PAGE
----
Cheers
Ben

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Re: type class Boolean

Oleg Grenrus
Wikipedia [1] has references

> Bob Bemer added the \ character to the ASCII character set on
September 18, 1961,[3][4] as the result of character frequency studies.
In particular, the \ was introduced so that the ALGOL boolean operators
∧ (and) and ∨ (or) could be composed in ASCII as /\ and \/
respectively.[4][5]

- Oleg

[1] https://en.wikipedia.org/wiki/Backslash
[3] http://www.thocp.net/biographies/bemer_bob.htm
[4]
https://web.archive.org/web/20130119163809/http://www.bobbemer.com/BACSLASH.HTM
[5]
https://web.archive.org/web/20090604210339/http://home.ccil.org/~remlaps/www.bobbemer.com/BRACES.HTM

On 27.12.2020 12.03, Ben Franksen wrote:

> Am 23.12.20 um 22:40 schrieb Jon Purdy:
>> otherwise I like ‘(/\)’ and ‘(\/)’—which, after all, are the very
>> reason the backslash was added to ASCII in the first place.
> Interesting. Out of curiosity: do you have a reference for this?
>
> Cheers
> Ben
>
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Re: type class Boolean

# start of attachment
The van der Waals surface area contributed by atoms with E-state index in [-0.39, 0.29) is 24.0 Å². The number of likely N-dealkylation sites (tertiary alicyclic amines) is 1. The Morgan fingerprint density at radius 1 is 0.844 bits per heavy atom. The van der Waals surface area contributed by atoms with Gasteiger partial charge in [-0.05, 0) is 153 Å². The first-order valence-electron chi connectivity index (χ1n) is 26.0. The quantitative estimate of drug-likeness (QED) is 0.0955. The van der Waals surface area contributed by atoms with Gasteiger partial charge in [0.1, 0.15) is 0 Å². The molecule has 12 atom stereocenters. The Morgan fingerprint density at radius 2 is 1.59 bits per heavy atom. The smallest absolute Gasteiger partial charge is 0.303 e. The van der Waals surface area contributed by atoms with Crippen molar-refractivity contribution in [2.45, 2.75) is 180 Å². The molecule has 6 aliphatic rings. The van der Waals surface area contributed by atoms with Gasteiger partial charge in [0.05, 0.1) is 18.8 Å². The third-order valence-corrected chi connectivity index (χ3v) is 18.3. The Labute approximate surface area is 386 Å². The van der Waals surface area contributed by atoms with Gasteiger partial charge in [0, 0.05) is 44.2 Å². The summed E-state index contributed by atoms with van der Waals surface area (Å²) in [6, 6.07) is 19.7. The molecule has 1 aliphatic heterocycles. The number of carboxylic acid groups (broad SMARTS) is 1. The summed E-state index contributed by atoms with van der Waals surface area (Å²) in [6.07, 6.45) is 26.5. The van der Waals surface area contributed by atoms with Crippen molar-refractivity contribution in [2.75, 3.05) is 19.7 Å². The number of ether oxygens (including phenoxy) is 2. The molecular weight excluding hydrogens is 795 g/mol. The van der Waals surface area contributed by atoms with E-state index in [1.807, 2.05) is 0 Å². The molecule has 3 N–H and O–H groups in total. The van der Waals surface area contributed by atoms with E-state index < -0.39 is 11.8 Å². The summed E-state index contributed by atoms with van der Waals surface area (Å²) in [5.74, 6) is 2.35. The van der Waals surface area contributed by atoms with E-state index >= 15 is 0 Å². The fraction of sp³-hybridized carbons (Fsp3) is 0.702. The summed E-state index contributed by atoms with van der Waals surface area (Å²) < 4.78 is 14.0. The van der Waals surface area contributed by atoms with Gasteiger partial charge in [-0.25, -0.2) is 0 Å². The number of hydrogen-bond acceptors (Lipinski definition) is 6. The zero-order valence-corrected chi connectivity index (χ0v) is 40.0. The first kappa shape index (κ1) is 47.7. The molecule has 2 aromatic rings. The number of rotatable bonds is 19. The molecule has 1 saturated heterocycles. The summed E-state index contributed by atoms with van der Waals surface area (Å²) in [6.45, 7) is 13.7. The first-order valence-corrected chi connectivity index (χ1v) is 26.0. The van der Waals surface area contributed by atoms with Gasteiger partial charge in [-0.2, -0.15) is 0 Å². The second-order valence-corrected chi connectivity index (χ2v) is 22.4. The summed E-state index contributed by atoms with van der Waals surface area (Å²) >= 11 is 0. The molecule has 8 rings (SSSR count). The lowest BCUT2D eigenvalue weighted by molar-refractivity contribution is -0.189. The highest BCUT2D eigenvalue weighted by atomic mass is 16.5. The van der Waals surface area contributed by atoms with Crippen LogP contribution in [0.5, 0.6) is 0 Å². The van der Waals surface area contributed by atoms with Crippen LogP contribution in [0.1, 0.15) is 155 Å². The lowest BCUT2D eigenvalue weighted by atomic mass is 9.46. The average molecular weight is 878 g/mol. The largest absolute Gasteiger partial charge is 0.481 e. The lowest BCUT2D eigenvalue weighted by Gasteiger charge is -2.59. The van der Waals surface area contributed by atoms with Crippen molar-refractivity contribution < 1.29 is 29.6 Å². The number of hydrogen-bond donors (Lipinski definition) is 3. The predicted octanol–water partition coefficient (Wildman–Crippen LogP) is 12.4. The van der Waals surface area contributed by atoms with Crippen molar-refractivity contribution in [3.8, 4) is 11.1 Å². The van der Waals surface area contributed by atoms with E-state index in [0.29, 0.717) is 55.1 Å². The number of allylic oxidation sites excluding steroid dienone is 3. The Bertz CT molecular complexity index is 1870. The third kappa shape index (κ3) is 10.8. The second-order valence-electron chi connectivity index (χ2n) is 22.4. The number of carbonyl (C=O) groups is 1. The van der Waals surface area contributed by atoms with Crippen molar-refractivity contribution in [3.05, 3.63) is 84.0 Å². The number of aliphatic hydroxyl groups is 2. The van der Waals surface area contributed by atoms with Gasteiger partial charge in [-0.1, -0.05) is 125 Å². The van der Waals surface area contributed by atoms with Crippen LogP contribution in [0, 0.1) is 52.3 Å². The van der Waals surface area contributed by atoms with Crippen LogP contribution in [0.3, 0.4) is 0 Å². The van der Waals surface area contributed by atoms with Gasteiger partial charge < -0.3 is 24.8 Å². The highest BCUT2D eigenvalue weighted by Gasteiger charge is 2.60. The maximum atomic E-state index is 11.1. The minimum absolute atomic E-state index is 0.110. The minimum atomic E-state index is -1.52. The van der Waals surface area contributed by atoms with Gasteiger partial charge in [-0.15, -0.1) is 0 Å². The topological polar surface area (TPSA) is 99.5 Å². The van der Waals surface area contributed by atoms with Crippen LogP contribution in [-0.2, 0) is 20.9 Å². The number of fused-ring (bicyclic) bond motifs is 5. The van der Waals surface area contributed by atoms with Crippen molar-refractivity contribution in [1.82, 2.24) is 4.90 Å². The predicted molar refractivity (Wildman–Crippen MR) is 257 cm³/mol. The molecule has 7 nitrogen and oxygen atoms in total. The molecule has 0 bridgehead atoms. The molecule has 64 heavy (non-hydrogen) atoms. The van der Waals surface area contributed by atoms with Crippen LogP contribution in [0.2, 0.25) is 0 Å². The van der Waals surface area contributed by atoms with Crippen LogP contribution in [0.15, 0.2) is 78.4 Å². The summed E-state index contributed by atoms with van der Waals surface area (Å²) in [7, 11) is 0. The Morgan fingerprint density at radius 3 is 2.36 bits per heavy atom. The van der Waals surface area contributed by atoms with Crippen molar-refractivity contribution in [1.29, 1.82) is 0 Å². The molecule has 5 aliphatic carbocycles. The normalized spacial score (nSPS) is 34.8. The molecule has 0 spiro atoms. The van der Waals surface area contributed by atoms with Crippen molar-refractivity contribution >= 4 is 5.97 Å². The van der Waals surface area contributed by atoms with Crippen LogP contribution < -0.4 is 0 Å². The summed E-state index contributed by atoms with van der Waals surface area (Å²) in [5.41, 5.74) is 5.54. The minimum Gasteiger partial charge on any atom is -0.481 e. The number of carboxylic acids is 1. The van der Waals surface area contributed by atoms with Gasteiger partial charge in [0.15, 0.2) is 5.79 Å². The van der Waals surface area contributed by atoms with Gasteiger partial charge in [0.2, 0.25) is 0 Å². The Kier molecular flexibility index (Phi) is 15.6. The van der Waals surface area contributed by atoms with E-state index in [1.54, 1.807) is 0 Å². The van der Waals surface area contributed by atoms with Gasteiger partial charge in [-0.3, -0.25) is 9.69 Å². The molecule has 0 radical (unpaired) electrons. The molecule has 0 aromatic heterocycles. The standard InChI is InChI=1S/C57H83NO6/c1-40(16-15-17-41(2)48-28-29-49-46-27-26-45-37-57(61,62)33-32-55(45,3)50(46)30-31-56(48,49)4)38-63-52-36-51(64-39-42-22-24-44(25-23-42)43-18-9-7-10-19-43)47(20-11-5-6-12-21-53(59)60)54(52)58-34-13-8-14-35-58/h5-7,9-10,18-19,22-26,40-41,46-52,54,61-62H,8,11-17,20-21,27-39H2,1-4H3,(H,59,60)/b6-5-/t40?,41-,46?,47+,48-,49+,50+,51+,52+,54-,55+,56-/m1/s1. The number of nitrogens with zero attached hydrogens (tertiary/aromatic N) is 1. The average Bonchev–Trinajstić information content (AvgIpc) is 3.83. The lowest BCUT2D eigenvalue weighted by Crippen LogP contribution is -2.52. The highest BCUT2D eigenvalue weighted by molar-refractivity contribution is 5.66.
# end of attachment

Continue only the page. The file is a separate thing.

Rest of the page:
Ben Franksen
Thanks!

Am 27.12.20 um 22:05 schrieb Oleg Grenrus:

> Wikipedia [1] has references
>
>> Bob Bemer added the \ character to the ASCII character set on
> September 18, 1961,[3][4] as the result of character frequency studies.
> In particular, the \ was introduced so that the ALGOL boolean operators
> ∧ (and) and ∨ (or) could be composed in ASCII as /\ and \/
> respectively.[4][5]
>
> - Oleg
>
> [1] https://en.wikipedia.org/wiki/Backslash
> [3] http://www.thocp.net/biographies/bemer_bob.htm
> [4]
> https://web.archive.org/web/20130119163809/http://www.bobbemer.com/BACSLASH.HTM
> [5]
> https://web.archive.org/web/20090604210339/http://home.ccil.org/~remlaps/www.bobbemer.com/BRACES.HTM
>
> On 27.12.2020 12.03, Ben Franksen wrote:
>> Am 23.12.20 um 22:40 schrieb Jon Purdy:
>>> otherwise I like ‘(/\)’ and ‘(\/)’—which, after all, are the very
>>> reason the backslash was added to ASCII in the first place.
>> Interesting. Out of curiosity: do you have a reference for this?
>>
>> Cheers
>> Ben
>>